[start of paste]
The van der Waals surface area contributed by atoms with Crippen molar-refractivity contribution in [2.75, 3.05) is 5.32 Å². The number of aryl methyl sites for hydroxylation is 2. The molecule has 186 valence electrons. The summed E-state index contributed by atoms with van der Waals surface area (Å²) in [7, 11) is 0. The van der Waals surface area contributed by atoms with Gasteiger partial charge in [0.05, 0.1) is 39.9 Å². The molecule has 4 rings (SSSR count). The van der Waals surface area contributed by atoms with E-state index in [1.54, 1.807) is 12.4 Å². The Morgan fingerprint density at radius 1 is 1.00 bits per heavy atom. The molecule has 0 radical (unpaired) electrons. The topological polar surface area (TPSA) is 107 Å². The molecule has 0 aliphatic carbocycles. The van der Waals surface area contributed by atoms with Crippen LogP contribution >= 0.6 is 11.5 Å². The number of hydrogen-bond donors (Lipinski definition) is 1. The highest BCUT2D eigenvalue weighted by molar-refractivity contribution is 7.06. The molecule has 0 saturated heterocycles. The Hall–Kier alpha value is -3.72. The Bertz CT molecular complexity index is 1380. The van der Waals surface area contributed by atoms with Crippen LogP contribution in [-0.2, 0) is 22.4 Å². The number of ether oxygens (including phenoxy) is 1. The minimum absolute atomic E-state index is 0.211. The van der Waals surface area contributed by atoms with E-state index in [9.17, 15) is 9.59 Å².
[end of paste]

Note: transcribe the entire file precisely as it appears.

The van der Waals surface area contributed by atoms with Crippen molar-refractivity contribution in [2.75, 3.05) is 5.32 Å². The number of aryl methyl sites for hydroxylation is 2. The molecule has 186 valence electrons. The summed E-state index contributed by atoms with van der Waals surface area (Å²) in [7, 11) is 0. The van der Waals surface area contributed by atoms with Gasteiger partial charge in [0.05, 0.1) is 39.9 Å². The molecule has 4 rings (SSSR count). The van der Waals surface area contributed by atoms with E-state index in [1.54, 1.807) is 12.4 Å². The Morgan fingerprint density at radius 1 is 1.00 bits per heavy atom. The molecule has 0 radical (unpaired) electrons. The topological polar surface area (TPSA) is 107 Å². The molecule has 0 aliphatic carbocycles. The van der Waals surface area contributed by atoms with Crippen LogP contribution >= 0.6 is 11.5 Å². The number of hydrogen-bond donors (Lipinski definition) is 1. The highest BCUT2D eigenvalue weighted by molar-refractivity contribution is 7.06. The molecule has 0 saturated heterocycles. The Hall–Kier alpha value is -3.72. The Bertz CT molecular complexity index is 1380. The van der Waals surface area contributed by atoms with Crippen LogP contribution in [-0.2, 0) is 22.4 Å². The number of ether oxygens (including phenoxy) is 1. The minimum absolute atomic E-state index is 0.211. The van der Waals surface area contributed by atoms with E-state index in [9.17, 15) is 9.59 Å².